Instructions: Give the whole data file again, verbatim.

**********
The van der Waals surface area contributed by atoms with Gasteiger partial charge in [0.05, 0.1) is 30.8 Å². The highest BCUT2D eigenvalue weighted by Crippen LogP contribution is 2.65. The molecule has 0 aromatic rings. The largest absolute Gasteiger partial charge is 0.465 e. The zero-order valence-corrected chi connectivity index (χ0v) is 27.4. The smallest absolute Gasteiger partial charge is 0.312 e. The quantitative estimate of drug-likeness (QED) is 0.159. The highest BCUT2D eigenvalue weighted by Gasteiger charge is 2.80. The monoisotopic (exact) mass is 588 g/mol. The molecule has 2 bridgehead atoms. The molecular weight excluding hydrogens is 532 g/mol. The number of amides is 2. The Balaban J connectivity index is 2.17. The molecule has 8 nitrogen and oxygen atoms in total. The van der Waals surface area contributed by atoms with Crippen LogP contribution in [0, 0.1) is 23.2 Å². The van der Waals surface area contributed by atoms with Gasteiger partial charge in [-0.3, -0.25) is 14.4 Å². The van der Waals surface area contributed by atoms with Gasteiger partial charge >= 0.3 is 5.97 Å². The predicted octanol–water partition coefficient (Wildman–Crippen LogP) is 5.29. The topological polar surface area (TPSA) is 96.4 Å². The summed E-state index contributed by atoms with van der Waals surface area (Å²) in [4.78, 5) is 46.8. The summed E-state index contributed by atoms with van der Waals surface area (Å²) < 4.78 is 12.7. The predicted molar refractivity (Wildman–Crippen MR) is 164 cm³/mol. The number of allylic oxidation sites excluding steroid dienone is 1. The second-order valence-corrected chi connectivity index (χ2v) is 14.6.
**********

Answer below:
The van der Waals surface area contributed by atoms with Gasteiger partial charge in [0.05, 0.1) is 30.8 Å². The highest BCUT2D eigenvalue weighted by Crippen LogP contribution is 2.65. The molecule has 0 aromatic rings. The largest absolute Gasteiger partial charge is 0.465 e. The zero-order valence-corrected chi connectivity index (χ0v) is 27.4. The smallest absolute Gasteiger partial charge is 0.312 e. The quantitative estimate of drug-likeness (QED) is 0.159. The highest BCUT2D eigenvalue weighted by Gasteiger charge is 2.80. The monoisotopic (exact) mass is 588 g/mol. The molecule has 2 bridgehead atoms. The molecular weight excluding hydrogens is 532 g/mol. The number of amides is 2. The Balaban J connectivity index is 2.17. The molecule has 8 nitrogen and oxygen atoms in total. The van der Waals surface area contributed by atoms with Crippen LogP contribution in [0, 0.1) is 23.2 Å². The van der Waals surface area contributed by atoms with Gasteiger partial charge in [-0.3, -0.25) is 14.4 Å². The van der Waals surface area contributed by atoms with Gasteiger partial charge >= 0.3 is 5.97 Å². The predicted octanol–water partition coefficient (Wildman–Crippen LogP) is 5.29. The topological polar surface area (TPSA) is 96.4 Å². The summed E-state index contributed by atoms with van der Waals surface area (Å²) in [4.78, 5) is 46.8. The summed E-state index contributed by atoms with van der Waals surface area (Å²) < 4.78 is 12.7. The predicted molar refractivity (Wildman–Crippen MR) is 164 cm³/mol. The number of allylic oxidation sites excluding steroid dienone is 1. The second-order valence-corrected chi connectivity index (χ2v) is 14.6.